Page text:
The three bills significantly reform the extractive industry in Tanzania.
As the tax reforms brought by the Finance Act, 2017 were about to take effect, three other bills were published on 28th June 2017, including the Written Laws (Miscellaneous Amendment) Bill, 2017 (“WLMA 2017”).
The three bills significantly reform the extractive industry in Tanzania. In this article, I will only highlight two major tax reforms introduced by the WLMA 2017, whose implications will certainly go beyond the extractive industry.
Taxing the benefit of shifting of tax obligation
The value of any benefit obtained from shifting tax obligation to another person under any contractual arrangement will be taxed at 100 percent.This reform may help to counteract double non-taxation in contractual arrangements where prices are agreed on a “net of tax” basis or where tax burden is explicitly shifted to another person, without that other person recognizing the tax benefit as income. However, it is not clear whether, for the purpose of this reform, the phrase “tax obligation” is intended to have a wider meaning to also include “tax burden” or not.
Tax obligations may not necessarily include bearing the tax burden. For example, for taxes payable by withholding (e.g. tax on rent, interest and service fee), a customer (withholding agent) has an obligationto deduct the tax and remit the same to the tax authority, but the actual tax burden mainly falls on the supplier (withholdee) who, after the tax deduction, would receive a less amount of cash from his customer.
Restriction of Exporters’ VAT credits and refunds
The general VAT rule is that VAT paid on purchases of goods for the purposes of making an onward taxable supply of goods (e.g. exports) is creditable. That is, if you paid VAT of 10million shillings on purchase of inputs to make products for exports for which you are legally obliged to charge zero VAT then you, generally, have a right to claim a refund from tax authority for the VAT paid on purchase (i.e. 10 million shillings in this example). This rule works on the “destination principle”, a widely accepted international VAT principle. The principle essentially requires VAT to be collected by jurisdiction where consumption happens (e.g. importing country). In fact, the Tanzania’s new VAT law which came in 2015 was built around this same principle.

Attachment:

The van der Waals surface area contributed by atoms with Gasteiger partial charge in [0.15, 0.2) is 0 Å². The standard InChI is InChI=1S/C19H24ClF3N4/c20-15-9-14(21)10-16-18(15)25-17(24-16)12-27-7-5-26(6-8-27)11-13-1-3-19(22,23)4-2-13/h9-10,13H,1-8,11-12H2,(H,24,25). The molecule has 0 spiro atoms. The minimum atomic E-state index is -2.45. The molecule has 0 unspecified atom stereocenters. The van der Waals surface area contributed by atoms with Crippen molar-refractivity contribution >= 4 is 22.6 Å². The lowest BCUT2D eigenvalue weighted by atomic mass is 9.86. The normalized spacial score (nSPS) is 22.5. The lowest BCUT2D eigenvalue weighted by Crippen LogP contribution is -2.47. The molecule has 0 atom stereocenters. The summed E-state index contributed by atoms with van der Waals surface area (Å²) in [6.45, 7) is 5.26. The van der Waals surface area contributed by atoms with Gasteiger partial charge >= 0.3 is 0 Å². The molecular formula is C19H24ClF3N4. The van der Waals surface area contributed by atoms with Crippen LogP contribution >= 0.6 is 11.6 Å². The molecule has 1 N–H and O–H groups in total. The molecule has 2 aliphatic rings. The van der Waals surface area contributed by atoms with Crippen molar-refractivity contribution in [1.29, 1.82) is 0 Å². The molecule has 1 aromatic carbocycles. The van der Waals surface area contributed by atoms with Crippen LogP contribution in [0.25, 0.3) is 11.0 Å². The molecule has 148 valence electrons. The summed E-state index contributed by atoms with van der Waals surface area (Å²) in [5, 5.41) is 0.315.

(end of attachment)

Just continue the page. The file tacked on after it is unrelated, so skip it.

But, the proposed VAT reformsdepart from this principle. Input tax in respect ofexportation of prescribed products will no longer be creditable. The prescribed products fall the flowing five categories (i) raw minerals products; (ii) raw agricultural products;(iii) raw forestry products; (iv) raw aquatic products; and (v) raw fauna products. For raw minerals products, the changes will be effective from 20th July 2017 and for raw agricultural products the effective date is 20th July 2019 (two years later). It is not immediately clear if these two effective dates were strictly meant for the two products or it is an inadvertent omission. In the absence of specific effective date, the WLMA 2017, once assented, becomes effective on the date of its publication.
The reform will increase the cost of the listed products (due to the additional VAT cost) which may act as an incentive for local processing. It may also reduce the current problems around VAT refunds (e.g. evasions, delays etc.). However, the products have not been defined which creates uncertainties on the intended scope. For example, would agricultural products also include horticulture products? What exactly will be considered as “raw”? What would amount to a ‘raw fauna product’ – a packed but uncooked beef or a live cow? Referencing to specific HS Codes for the five products would be more helpful.